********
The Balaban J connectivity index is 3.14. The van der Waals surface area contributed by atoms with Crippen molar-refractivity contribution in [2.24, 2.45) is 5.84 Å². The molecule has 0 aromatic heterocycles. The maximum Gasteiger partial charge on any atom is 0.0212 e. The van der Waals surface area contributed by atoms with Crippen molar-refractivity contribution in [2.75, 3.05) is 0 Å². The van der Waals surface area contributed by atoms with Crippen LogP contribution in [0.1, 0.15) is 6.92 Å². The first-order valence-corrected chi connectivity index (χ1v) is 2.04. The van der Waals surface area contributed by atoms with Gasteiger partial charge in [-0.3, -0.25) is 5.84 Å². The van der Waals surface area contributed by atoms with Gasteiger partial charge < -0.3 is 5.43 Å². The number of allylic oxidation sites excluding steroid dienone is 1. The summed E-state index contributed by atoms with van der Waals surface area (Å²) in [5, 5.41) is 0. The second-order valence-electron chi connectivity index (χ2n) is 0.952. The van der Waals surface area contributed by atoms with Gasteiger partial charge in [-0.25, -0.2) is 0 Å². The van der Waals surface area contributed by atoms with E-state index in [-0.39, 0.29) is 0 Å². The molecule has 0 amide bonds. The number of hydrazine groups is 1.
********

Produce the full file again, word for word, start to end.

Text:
The Balaban J connectivity index is 3.14. The van der Waals surface area contributed by atoms with Crippen molar-refractivity contribution in [2.24, 2.45) is 5.84 Å². The molecule has 0 aromatic heterocycles. The maximum Gasteiger partial charge on any atom is 0.0212 e. The van der Waals surface area contributed by atoms with Crippen molar-refractivity contribution in [2.75, 3.05) is 0 Å². The van der Waals surface area contributed by atoms with Crippen LogP contribution in [0.1, 0.15) is 6.92 Å². The first-order valence-corrected chi connectivity index (χ1v) is 2.04. The van der Waals surface area contributed by atoms with Gasteiger partial charge in [-0.3, -0.25) is 5.84 Å². The van der Waals surface area contributed by atoms with Gasteiger partial charge < -0.3 is 5.43 Å². The number of allylic oxidation sites excluding steroid dienone is 1. The summed E-state index contributed by atoms with van der Waals surface area (Å²) in [5, 5.41) is 0. The second-order valence-electron chi connectivity index (χ2n) is 0.952. The van der Waals surface area contributed by atoms with Gasteiger partial charge in [-0.25, -0.2) is 0 Å². The van der Waals surface area contributed by atoms with E-state index in [-0.39, 0.29) is 0 Å². The molecule has 0 amide bonds. The number of hydrazine groups is 1.